Boxing is a very appealing sport for filmmakers. In September 2022, The Varsity published a list of the five best sports films — three of them are about boxing. More recently, Creed III was released and has received overwhelmingly positive reviews. Elsewhere, at UFC 285, Jake Gyllenhaal was spotted filming several boxing scenes for his upcoming movie, Road House

The Varsity sat down with an associate professor at U of T’s Cinema Studies Institute, Bart Testa, to get an understanding of why boxing and movies are a match made in heaven. 

The forbidden sport 

Boxing films have a deep and rich history. “[In] the 1900s, the two most popular genres… were boxing films and Jesus movies,” Testa explained. “The world of boxing was a great opportunity for filmmakers, because it had such a powerful spectacle.” 

Due to boxing’s proclivity to be brutally violent, it was illegal until the 1920s. While it fell behind other sports in terms of popularity around the 1980s, a part of its appeal was the fact that it was forbidden; therefore, boxing films began as a kind of “sports pornography.” “What you weren’t allowed to see in person, you could see in the movies,” said Testa.

Other sports, like football and baseball, were legal, already popular, and usually had well-hidden criminal activities. Furthermore, Testa added: “Individual combat is part of the appeal.” Compared to other sports, no one else is there in the ring to help the boxer win.

The tragic boxer 

The commercialization of boxing meant that the forbidden appeal declined, though a level of eroticism has remained. Nevertheless, among more contemporary American boxing films, there are common themes that still attract audiences. 

The first is the personal struggle a boxer experiences inside and outside the ring. “The boxer is someone with an unstable personality,” Testa said. “The violence in boxing usually represents… the manner of character.” For example, look at the unstable Rocky Graziano in Somebody Up There Likes Me and the hot-headed champion Jake LaMotta in Raging Bull

The aggression LaMotta executes in the ring leads to an aggressively toxic and abusive relationship with his family. This personality trait among boxers often adds a tragic dimension to films about boxing. 

“The boxer comes to a tragic situation because of corruption within boxing,” Testa explained. In The Set-Up, Stoker, a washed up fighter with a relentless determination to win, enters a boxing match, unaware that his manager has bet against him. This corruption creates melodrama and ultimately harms Stoker’s boxing career. In Raging Bull, as LaMotta’s career develops, his relationships with his wife and brother devolve to a point of no return. 

“I don’t deny that violence is part of the appeal,” he added. “But when things become violent, they break certain norms that belong to boxing.” In Raging Bull, after LaMotta’s wife nonchalantly compliments his next opponent’s appearance, LaMotta goes overboard and brutally beats him up in the ring beyond the norms of the sport. Meanwhile, Million Dollar Baby gets gruesome only when the main character, Maggie Fitzgerald, is hit with an illegal punch.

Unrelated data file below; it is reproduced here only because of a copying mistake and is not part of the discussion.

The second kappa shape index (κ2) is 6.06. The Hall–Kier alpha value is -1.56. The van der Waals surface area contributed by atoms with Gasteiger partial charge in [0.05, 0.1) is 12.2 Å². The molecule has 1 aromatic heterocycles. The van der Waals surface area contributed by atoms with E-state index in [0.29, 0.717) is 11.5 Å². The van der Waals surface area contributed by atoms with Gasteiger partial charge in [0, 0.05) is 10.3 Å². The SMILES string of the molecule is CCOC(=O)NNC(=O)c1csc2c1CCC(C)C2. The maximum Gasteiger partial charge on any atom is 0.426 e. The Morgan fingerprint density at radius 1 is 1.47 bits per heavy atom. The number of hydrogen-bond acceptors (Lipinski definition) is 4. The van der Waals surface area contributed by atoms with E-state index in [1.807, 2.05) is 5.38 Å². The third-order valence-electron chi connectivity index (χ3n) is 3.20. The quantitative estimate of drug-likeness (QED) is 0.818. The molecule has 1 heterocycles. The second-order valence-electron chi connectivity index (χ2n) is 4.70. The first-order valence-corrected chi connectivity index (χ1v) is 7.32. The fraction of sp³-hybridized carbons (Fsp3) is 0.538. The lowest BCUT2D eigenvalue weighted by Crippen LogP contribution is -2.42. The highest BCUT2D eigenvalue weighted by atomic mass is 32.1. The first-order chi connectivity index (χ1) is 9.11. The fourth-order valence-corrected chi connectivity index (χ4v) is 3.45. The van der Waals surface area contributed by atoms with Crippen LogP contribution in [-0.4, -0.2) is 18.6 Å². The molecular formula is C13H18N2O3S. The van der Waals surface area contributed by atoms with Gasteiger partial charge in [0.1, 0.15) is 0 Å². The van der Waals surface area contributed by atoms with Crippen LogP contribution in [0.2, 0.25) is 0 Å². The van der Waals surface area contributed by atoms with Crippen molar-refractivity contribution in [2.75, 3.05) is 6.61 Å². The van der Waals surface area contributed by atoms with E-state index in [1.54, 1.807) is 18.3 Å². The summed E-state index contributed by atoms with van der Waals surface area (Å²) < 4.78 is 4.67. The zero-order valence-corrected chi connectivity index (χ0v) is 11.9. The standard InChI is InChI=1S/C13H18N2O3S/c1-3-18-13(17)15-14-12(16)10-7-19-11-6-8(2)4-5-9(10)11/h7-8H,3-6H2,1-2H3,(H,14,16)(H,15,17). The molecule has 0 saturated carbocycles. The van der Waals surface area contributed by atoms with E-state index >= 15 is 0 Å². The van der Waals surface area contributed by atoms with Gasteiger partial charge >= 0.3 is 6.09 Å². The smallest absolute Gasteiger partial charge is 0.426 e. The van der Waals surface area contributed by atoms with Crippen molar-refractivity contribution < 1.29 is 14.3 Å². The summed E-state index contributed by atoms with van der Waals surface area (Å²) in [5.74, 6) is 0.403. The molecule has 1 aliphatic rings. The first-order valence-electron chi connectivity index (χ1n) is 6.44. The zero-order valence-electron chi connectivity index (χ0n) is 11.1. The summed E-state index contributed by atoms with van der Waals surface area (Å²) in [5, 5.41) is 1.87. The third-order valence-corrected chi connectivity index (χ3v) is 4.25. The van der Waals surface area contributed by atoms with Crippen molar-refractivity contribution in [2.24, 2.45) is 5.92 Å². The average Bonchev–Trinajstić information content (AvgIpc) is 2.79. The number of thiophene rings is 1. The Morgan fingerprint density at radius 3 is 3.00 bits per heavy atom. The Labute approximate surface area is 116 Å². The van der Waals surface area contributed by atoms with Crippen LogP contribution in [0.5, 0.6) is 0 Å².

Testa said that in boxing films, “When something gets really violent, something’s gone wrong.” Boxing movies showcase the sport as a duel between two rivals. However when a fighter brutally hurts his opponent, this violence is unorthodox to boxing movies as a whole. In Raging Bull, LaMotta brutally loses his middleweight championship, largely due to his brother and wife’s lack of support for him. While boxing is inherently violent, events that occur outside the ring can have just as much of an effect, or more, on the boxer in the movie. 

The underdog 

Another appeal of contemporary boxing films is the boxer’s identity and the narratives that these identities compel. “[Boxing] is often an opportunity for someone who belongs to a degraded ethnic group to triumph over his class position,” Testa explained. 

In the early history of boxing films, these boxers were typically of Irish or Italian descent, like LaMotta or Rocky Balboa, and now these films tend to include Black people, like Adonis Creed. The protagonist’s underprivileged identity helps stipulate an appealing underdog narrative. 

“There’s almost always an underdog story,” Testa stated. In Rocky, Rocky Balboa, a poor small-time boxer, is a clear underdog to his opponent, the heavyweight champion, Apollo Creed. While the first Creed film had Adonis Creed, Apollo’s son, serving as an underdog, Creed III slightly flips this common narrative, as Adonis is now a thriving boxer. Instead, his opponent — Damian Anderson — is now the underdog, as he aims to fulfill a dream that was interrupted by his incarceration. This variation makes for a more unique viewing experience, but also continues exploring the intersection of class and race. 

In the history of cinema, the boxer is someone who fights against the rest of the world — and even themselves. Boxing films aren’t just successful because of the primal acts of violence instigated by the fighters in the ring. Importantly, boxing stands as a method that filmmakers use to highlight the darkness within individuals and societies.